High inflation is already here

I ask him if he sees yet the evidence of the very high inflation he reckons is the endgame. He does. You might not see it in consumer price indices, he says, but you can certainly see it elsewhere. Taxi prices in New York recently went up by 17%, for example. "A Warhol painting that sold for £2m ten years ago now goes for £25m."

So "we have an idea that cost of living increases are higher than those the government is publishing" and not just in America. The Federal Reserve only looks at its own official numbers so it "really believes that there is no money in the system". It doesn't consider asset price rises to be inflation and every time the price of a consumer good rises, it labels it "temporary".

But the "trick" to investing at times such as these is to know that "even in a money-printing environment, occasionally asset prices retreat" as the technology-focused Nasdaq index did in 2000 and the housing market did in 2007, for example. "So the money doesn't flow evenly into all asset classes, but into one asset class and then into the next." That means investors need constantly to be aware of the extreme volatility of markets and to ask themselves where the next bubble will be.

The next big asset bubble

OK, I say, where is it? "I think it could be in equities." Why? Partly because they "aren't terribly expensive" compared to cash and bond yields and partly because the Fed might end up extending its quantitative easing (QE) programme and buying stocks. We've just had a huge rally, but the Fed really doesn't want to see the market fall back. So "if the S&P drops by 200, 300 points, I think the Fed could easily come in and buy stocks".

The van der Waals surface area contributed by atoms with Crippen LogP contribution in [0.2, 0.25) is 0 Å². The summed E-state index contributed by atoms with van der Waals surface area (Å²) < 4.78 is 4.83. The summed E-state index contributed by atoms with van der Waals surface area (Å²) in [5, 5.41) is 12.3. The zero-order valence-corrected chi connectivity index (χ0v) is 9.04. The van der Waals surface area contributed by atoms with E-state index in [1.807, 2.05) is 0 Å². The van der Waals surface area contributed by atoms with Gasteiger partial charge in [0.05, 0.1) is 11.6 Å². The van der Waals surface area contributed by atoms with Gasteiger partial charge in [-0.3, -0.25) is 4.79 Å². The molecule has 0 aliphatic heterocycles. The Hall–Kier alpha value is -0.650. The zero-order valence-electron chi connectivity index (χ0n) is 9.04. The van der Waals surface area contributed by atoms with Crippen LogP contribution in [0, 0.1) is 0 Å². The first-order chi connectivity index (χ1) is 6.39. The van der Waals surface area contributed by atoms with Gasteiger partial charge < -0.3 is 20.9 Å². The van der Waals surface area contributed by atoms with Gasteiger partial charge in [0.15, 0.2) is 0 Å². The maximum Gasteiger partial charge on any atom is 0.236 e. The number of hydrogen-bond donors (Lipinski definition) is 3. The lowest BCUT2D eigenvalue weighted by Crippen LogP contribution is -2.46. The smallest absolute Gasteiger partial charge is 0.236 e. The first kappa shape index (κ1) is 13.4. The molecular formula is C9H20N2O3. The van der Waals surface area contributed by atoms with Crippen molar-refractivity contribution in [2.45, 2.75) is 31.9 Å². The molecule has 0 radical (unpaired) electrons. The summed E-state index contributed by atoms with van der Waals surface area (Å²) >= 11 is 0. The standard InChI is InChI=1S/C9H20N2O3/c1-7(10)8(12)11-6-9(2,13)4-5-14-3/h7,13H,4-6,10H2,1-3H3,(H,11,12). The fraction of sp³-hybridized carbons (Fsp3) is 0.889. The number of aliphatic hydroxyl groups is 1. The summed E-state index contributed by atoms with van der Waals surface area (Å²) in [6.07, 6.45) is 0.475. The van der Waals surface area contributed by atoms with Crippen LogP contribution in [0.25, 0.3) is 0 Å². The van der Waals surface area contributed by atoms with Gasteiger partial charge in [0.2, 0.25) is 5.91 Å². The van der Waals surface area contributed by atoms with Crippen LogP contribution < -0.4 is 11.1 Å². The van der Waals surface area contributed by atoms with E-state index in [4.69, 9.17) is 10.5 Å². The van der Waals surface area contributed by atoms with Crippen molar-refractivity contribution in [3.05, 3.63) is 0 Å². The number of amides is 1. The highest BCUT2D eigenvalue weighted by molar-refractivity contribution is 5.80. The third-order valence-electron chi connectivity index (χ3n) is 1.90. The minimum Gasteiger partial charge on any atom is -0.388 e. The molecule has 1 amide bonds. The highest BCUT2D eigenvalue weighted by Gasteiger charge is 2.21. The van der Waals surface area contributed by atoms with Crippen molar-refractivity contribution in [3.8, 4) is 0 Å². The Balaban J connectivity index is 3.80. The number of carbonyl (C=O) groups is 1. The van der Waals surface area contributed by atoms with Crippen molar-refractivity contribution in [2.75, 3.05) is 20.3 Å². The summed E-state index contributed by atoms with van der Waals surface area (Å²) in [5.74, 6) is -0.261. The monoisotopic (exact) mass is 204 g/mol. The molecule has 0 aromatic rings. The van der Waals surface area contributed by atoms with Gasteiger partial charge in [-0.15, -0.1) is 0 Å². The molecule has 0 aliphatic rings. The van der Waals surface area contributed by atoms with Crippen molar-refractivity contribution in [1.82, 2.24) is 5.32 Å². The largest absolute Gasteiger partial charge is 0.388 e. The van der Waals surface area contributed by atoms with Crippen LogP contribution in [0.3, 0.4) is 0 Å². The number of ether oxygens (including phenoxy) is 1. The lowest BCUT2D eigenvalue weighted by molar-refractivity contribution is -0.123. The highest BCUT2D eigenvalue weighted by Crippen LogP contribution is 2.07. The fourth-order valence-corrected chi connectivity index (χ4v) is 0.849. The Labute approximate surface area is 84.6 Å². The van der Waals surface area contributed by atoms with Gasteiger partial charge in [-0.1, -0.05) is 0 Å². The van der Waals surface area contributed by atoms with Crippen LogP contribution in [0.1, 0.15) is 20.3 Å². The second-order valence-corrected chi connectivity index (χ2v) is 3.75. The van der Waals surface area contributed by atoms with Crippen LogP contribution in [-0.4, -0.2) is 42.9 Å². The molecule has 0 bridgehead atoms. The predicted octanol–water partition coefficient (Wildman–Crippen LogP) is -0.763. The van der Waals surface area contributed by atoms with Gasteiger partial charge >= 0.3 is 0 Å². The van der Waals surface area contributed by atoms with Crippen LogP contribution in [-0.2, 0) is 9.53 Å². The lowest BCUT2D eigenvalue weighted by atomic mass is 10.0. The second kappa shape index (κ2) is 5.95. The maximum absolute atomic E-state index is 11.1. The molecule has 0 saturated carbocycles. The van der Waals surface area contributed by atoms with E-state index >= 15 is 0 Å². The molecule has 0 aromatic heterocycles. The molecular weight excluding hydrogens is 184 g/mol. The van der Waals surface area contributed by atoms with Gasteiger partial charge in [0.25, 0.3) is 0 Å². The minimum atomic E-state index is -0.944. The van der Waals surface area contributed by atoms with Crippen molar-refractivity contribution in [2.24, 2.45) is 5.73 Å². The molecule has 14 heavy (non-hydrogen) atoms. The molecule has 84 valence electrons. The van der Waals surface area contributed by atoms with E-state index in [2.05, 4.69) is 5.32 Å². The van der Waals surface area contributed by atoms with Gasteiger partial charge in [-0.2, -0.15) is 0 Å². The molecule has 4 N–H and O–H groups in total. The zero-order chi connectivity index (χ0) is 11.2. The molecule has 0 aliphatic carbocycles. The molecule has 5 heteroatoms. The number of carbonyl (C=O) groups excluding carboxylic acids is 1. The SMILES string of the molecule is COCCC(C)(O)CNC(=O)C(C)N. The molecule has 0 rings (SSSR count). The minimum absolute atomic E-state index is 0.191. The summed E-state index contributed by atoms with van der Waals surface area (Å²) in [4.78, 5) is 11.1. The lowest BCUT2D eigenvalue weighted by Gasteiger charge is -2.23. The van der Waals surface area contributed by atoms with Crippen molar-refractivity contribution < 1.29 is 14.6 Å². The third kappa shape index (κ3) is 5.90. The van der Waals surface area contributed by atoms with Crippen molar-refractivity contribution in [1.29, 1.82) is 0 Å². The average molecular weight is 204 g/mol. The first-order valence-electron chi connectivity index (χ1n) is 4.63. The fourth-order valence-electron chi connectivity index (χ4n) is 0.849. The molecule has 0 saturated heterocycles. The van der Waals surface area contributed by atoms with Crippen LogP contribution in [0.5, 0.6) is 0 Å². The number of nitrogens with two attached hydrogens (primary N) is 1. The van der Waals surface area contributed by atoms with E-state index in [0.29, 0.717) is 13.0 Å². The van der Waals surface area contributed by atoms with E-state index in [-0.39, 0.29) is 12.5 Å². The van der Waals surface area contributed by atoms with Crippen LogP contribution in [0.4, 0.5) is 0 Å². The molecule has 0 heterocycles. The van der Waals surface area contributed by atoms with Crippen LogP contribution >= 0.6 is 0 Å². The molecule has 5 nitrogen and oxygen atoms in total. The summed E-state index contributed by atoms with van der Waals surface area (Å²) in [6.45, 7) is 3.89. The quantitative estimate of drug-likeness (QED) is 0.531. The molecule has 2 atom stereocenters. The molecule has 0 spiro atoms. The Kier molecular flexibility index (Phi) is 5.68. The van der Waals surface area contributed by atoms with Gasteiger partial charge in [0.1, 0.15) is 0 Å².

Investment lessons from Mexico

However, while that might be where the new bubble will be, it isn't safe to focus entirely on equities. The only route to safety is via diversification. Faber therefore suggests being in a mix of different currencies (although he still see the US dollar as being less bad than the likes of the euro), equities (mostly Asian thanks to the fact that Asia has no "entitlement societies"), American and Asian real estate, and precious metals. The latter he would hold physically in Singapore and Hong Kong.

And regardless of whether equities will soon bubble, Faber makes the point that not only do they offer a pretty good yield (5% or so from a good basket of Asian equities), but they also make a pretty good hedge against very nasty inflation.